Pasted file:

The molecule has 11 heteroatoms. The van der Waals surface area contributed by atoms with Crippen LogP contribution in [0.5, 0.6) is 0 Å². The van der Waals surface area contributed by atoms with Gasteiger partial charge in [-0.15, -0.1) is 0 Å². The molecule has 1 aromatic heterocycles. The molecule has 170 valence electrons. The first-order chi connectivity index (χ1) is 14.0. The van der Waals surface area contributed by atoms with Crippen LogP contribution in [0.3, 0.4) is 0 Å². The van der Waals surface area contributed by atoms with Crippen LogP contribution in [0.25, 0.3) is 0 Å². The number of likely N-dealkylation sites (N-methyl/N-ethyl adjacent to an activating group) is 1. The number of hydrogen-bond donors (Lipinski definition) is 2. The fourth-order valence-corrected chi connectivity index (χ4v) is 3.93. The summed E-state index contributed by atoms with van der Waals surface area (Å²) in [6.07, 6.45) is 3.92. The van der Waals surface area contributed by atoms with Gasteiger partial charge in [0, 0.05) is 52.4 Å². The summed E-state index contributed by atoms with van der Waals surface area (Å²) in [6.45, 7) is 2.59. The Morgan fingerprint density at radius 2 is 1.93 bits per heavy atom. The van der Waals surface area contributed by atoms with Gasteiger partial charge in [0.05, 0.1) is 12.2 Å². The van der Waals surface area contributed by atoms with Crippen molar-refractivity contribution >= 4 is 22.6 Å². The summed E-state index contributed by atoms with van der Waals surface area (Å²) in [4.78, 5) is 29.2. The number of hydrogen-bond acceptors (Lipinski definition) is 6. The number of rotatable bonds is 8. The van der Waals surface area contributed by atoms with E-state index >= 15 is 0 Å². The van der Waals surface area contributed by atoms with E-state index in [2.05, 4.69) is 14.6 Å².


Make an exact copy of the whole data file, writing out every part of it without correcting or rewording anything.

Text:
The molecule has 11 heteroatoms. The van der Waals surface area contributed by atoms with Crippen LogP contribution in [0.5, 0.6) is 0 Å². The van der Waals surface area contributed by atoms with Gasteiger partial charge in [-0.15, -0.1) is 0 Å². The molecule has 1 aromatic heterocycles. The molecule has 170 valence electrons. The first-order chi connectivity index (χ1) is 14.0. The van der Waals surface area contributed by atoms with Crippen LogP contribution in [0.3, 0.4) is 0 Å². The van der Waals surface area contributed by atoms with Crippen LogP contribution in [0.25, 0.3) is 0 Å². The number of likely N-dealkylation sites (N-methyl/N-ethyl adjacent to an activating group) is 1. The number of hydrogen-bond donors (Lipinski definition) is 2. The fourth-order valence-corrected chi connectivity index (χ4v) is 3.93. The summed E-state index contributed by atoms with van der Waals surface area (Å²) in [6.07, 6.45) is 3.92. The van der Waals surface area contributed by atoms with Gasteiger partial charge in [0, 0.05) is 52.4 Å². The summed E-state index contributed by atoms with van der Waals surface area (Å²) in [6.45, 7) is 2.59. The Morgan fingerprint density at radius 2 is 1.93 bits per heavy atom. The van der Waals surface area contributed by atoms with Gasteiger partial charge in [0.05, 0.1) is 12.2 Å². The van der Waals surface area contributed by atoms with Crippen molar-refractivity contribution >= 4 is 22.6 Å². The summed E-state index contributed by atoms with van der Waals surface area (Å²) in [4.78, 5) is 29.2. The number of hydrogen-bond acceptors (Lipinski definition) is 6. The number of rotatable bonds is 8. The van der Waals surface area contributed by atoms with E-state index >= 15 is 0 Å². The van der Waals surface area contributed by atoms with E-state index in [2.05, 4.69) is 14.6 Å².